-Lightly dampen a sponge or a soft absorbent cloth like a microfibre. Support each leaf with the palm of your hand and gently make circular motions until you reveal your plant’s natural and beautiful shine. Repeat for the underside of the leaves as this is where pests like to congregate. Use this time to enjoy your plant’s beauty, look at, talk to it and listen to it, and don't forget to relax.

Remember - the best hobbies are designed to bring you joy during your spare time!


FAQ & Troubleshooting:

Yellowing leaves? Sad-looking plant? If you’ve eliminated all variables like underwatering, water-logged roots, not enough light, cold drafts, etc - you can try moving your plant somewhere bright and warm out of direct sun for a few days and wait for improvement. If this is a plant that has never given you any trouble, perhaps now is the time to get to know it better and see if there’s anything missing, a fresh pot of soil, fertilizer, or pruning!

 

Q: What plant is right for me?

A: Choosing the right plant is a fun process! First, understand your conditions - do you have a bright windowsill or sunny room? How much time do you want to spend on your plant - do you want to water daily, or do you want something that can handle your busy schedule? Do you have curious pets? First-time plant parent, or looking for a challenge? Shop our Collections and get ready to "embrace a plant filled life!"

 

Q: Why does my plant have small leaves/not flowering/no Monstera splits?

A: Probably not enough light! Gradually increase the quantity and quality of light your plant is receiving. When new growth begins, you can start a fertilizing regimen. 

 

 

Q: Why are some of the leaves on my plant turning yellow?

A: Yellowing leaves are inevitable with living plants as they grow and change. It's completely normal for a plant to lose older leaves. It could be moisture stress (inconsistent/improper watering), a cold draft, not enough light, nutrient deficiency, pests, or disease.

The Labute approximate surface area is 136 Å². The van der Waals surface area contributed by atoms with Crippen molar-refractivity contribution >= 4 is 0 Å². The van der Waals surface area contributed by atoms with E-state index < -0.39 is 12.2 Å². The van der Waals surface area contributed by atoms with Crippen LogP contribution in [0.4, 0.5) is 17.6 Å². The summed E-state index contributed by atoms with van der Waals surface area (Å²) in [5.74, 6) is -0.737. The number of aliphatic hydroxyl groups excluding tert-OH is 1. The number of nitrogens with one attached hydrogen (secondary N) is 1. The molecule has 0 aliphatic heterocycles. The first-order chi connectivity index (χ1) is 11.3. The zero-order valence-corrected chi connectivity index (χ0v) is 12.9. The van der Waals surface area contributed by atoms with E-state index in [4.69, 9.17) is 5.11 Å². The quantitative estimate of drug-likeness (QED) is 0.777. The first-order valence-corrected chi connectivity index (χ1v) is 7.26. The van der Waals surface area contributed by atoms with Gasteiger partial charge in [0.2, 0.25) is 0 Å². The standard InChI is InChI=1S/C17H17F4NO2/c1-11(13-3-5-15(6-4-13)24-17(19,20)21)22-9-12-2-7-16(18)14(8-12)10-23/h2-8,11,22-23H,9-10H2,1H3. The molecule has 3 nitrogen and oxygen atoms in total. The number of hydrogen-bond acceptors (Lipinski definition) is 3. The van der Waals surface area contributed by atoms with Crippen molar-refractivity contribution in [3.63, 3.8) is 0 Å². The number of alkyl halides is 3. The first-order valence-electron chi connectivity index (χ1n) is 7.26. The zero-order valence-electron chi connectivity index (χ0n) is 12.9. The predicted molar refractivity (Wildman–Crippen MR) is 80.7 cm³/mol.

If leaves are small and plant is stretching: increase light. 

If leaves are yellow/brown and mushy: Check the roots and soil, help the soil dry out faster by placing the plant in a brighter, warmer location. 

If leaves are paper and crispy, it's possibly too dry or too warm.

If new/young leaves are yellowing: Check for pests, overly wet or overly dry soil.  

Defined spots/circles on leaves: Potentially bacteria or fungus. Check if soil is soggy, prevent water from getting on leaves (avoid misting) and increase air circulation. Prune off affected leaves with a sharp, sterile blade, and clean with alcohol between cuts. 

Or: nutrient deficiencies. Use this chart for troubleshooting, and apply a balanced fertilizer or repot if the plant is still actively growing.

 

 

Q: Why are my succulents in rich dark soil that stays wet?  

A: Nurseries or greenhouses where plants are grown are extremely hot and bright, leading to fast growth, and all plants are grown in nutrient-dense soil mixes so they can grow as large and healthy as possible before being shipped to stores and garden centres. Remember, the average house or apartment temperature and humidity in Canada is nothing like the searing heat of a greenhouse with 12+ hours of light in California. Ideal to amend your potting mix as needed.

 

Q: Why are my succulents getting really tall and spindly-looking?

A: Succulents and cacti come from sunny deserts - they need lots and lots of sun and direct, bright light. If your succulent begin to stretch, they are undergoing etiolation(stretching due to lack of sufficient light), move them to a brighter spot or propagate them!

 

Q: Can I put succulents in a terrarium?

A: No. A terrarium is a sealed ecosystem, and succulents, cacti, and air plants need lots of warmth and air circulation. They also do not appreciate the humidity and will eventually or quickly rot. Join one of our Tropical Terrarium Workshops instead, or check out some of our charming Succulent Planters!

Q: There are mushrooms growing in my plant's pot. Should I be worried?

A: Not at all! Mushrooms are the fruiting bodies of fungi (mychorrhizae) which feed off of decomposing organic matter. Most household mushrooms are harmless, but will continue to spread spores, so you can remove them. A light dusting of cinnamon will usually prevent further mushrooms, as will better air circulation, and letting the soil dry out a bit more between waterings.